Irish mortgage debt ratio highest in euro area, says CSO

CSO study provides key snapshot on financial status of Irish households

A CSO survey has revealed that the burden of debt carried by Irish mortgage holders relative to the value of their homes is the highest in the euro area.  Photograph: Frank Miller / THE IRISH TIMES

A CSO survey has revealed that the burden of debt carried by Irish mortgage holders relative to the value of their homes is the highest in the euro area. Photograph: Frank Miller / THE IRISH TIMES

 

The burden of debt carried by Irish mortgage holders relative to the value of their homes is the highest in the euro area. Dublin also has the lowest rate of home ownership in the State but the second-highest number of households carrying debt.

These are just some of the findings contained in the first Household Finance and Consumption Survey compiled by the Central Statistics Office (CSO). The report, which is based on data collected at the end of 2013, provides a snapshot of the financial wellbeing of Irish households after the economic crash.

It found the median or middle loan-to-value (LTV) ratio for owner-occupier mortgage holders here was 72.9 per cent, nearly twice the euro zone average of 37 per cent and more than 20 percentage points ahead of the next-highest country The Netherlands with 52.5 per cent.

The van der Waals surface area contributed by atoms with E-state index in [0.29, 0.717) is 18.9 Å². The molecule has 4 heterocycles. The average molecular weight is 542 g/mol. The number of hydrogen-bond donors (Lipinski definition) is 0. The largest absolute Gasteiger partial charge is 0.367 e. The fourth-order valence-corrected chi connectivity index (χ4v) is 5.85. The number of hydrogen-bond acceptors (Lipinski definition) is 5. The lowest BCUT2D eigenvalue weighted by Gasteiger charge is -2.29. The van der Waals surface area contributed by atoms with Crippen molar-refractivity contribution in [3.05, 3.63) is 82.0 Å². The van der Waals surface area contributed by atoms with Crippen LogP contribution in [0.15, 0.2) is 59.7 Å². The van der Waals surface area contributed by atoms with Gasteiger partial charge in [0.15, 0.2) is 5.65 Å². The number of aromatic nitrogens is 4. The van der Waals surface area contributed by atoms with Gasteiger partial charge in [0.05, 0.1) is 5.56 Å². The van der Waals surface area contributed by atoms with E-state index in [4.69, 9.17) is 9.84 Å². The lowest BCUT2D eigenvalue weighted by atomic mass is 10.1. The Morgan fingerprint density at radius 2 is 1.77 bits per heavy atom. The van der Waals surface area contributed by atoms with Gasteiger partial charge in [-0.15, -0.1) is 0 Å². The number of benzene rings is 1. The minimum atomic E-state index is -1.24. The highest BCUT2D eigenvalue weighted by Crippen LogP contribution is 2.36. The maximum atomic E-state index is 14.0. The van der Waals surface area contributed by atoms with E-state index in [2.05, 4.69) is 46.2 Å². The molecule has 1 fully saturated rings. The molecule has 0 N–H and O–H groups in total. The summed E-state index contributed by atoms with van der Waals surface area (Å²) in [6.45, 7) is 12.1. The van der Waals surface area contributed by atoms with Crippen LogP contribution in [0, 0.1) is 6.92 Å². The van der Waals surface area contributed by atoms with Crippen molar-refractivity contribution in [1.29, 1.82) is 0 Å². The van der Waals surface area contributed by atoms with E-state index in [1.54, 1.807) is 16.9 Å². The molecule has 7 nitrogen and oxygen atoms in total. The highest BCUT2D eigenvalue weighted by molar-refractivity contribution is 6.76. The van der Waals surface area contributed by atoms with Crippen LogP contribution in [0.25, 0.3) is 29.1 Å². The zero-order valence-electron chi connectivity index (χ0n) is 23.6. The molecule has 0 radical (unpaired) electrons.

Dublin commuter belt

In the mideast region, which takes in the Dublin commuter belt counties of Kildare, Meath, Westmeath and Wicklow, the figure rose to 90.7 per cent, the highest in regional terms. For households comprising one adult and children, the median LTV was 102.5 per cent, meaning well over 50 per cent of these households remain in negative equity.

For people under 35 the figure was even more stark at 116.8 per cent, compared with an LTV of just 16 per cent for over-65s.

The report found just over 70 per cent of Irish households owned their own main residence, while 10.8 per cent own land and 13.8 per cent own other property.

Though the rates of home ownership here are high, they are roughly in line with other EU states.

Home-ownership rates were the lowest in Dublin at 59.4 per cent and the highest in the Border region at 82.3 per cent.

The survey found 56.8 per cent of all households had some form of debt, with 33.9 per cent of all households having a mortgage on their main residence. The median debt of the mortgage

debt is €129,000 and it is €1,000 for overdrafts and €1,400 for credit cards.

Only 3.6 per cent of all households headed by a person aged 65 or older had a mortgage on the main residence, compared with just over 57 per cent of households headed by a person aged between 35 and 44.

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